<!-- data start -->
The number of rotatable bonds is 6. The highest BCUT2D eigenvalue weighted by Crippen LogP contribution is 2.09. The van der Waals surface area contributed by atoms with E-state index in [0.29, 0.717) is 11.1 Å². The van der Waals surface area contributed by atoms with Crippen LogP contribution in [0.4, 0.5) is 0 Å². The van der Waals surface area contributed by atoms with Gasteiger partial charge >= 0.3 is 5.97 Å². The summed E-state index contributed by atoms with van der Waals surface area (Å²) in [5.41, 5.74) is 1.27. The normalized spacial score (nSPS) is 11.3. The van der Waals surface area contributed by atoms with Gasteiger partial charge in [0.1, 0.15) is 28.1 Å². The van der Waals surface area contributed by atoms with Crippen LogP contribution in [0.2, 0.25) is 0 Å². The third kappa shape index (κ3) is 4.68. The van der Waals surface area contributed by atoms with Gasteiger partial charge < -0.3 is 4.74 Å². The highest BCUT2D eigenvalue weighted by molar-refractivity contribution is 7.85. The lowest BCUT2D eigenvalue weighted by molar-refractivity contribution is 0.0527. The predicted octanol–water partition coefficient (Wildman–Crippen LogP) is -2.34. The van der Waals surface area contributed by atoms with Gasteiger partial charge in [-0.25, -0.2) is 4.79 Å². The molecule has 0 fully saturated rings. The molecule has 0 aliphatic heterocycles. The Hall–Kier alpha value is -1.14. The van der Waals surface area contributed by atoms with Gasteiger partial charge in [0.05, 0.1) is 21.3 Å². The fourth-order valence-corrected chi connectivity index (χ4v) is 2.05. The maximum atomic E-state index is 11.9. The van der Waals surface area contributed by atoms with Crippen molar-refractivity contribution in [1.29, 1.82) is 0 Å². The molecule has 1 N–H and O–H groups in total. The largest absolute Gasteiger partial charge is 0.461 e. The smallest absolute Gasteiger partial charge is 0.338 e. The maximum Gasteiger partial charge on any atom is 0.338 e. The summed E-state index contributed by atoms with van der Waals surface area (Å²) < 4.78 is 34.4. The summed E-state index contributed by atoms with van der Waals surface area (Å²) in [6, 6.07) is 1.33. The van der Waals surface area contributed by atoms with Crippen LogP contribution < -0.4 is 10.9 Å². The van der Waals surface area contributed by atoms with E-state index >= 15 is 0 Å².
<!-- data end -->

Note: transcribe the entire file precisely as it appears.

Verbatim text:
The number of rotatable bonds is 6. The highest BCUT2D eigenvalue weighted by Crippen LogP contribution is 2.09. The van der Waals surface area contributed by atoms with E-state index in [0.29, 0.717) is 11.1 Å². The van der Waals surface area contributed by atoms with Crippen LogP contribution in [0.4, 0.5) is 0 Å². The van der Waals surface area contributed by atoms with Gasteiger partial charge >= 0.3 is 5.97 Å². The summed E-state index contributed by atoms with van der Waals surface area (Å²) in [5.41, 5.74) is 1.27. The normalized spacial score (nSPS) is 11.3. The van der Waals surface area contributed by atoms with Gasteiger partial charge in [0.1, 0.15) is 28.1 Å². The van der Waals surface area contributed by atoms with Crippen LogP contribution in [0.2, 0.25) is 0 Å². The third kappa shape index (κ3) is 4.68. The van der Waals surface area contributed by atoms with Gasteiger partial charge < -0.3 is 4.74 Å². The highest BCUT2D eigenvalue weighted by molar-refractivity contribution is 7.85. The lowest BCUT2D eigenvalue weighted by molar-refractivity contribution is 0.0527. The predicted octanol–water partition coefficient (Wildman–Crippen LogP) is -2.34. The van der Waals surface area contributed by atoms with Gasteiger partial charge in [-0.25, -0.2) is 4.79 Å². The molecule has 0 fully saturated rings. The molecule has 0 aliphatic heterocycles. The Hall–Kier alpha value is -1.14. The van der Waals surface area contributed by atoms with Gasteiger partial charge in [0.05, 0.1) is 21.3 Å². The fourth-order valence-corrected chi connectivity index (χ4v) is 2.05. The maximum atomic E-state index is 11.9. The van der Waals surface area contributed by atoms with Crippen molar-refractivity contribution in [1.29, 1.82) is 0 Å². The molecule has 1 N–H and O–H groups in total. The largest absolute Gasteiger partial charge is 0.461 e. The smallest absolute Gasteiger partial charge is 0.338 e. The maximum Gasteiger partial charge on any atom is 0.338 e. The summed E-state index contributed by atoms with van der Waals surface area (Å²) < 4.78 is 34.4. The summed E-state index contributed by atoms with van der Waals surface area (Å²) in [6, 6.07) is 1.33. The van der Waals surface area contributed by atoms with Crippen LogP contribution < -0.4 is 10.9 Å². The van der Waals surface area contributed by atoms with E-state index >= 15 is 0 Å².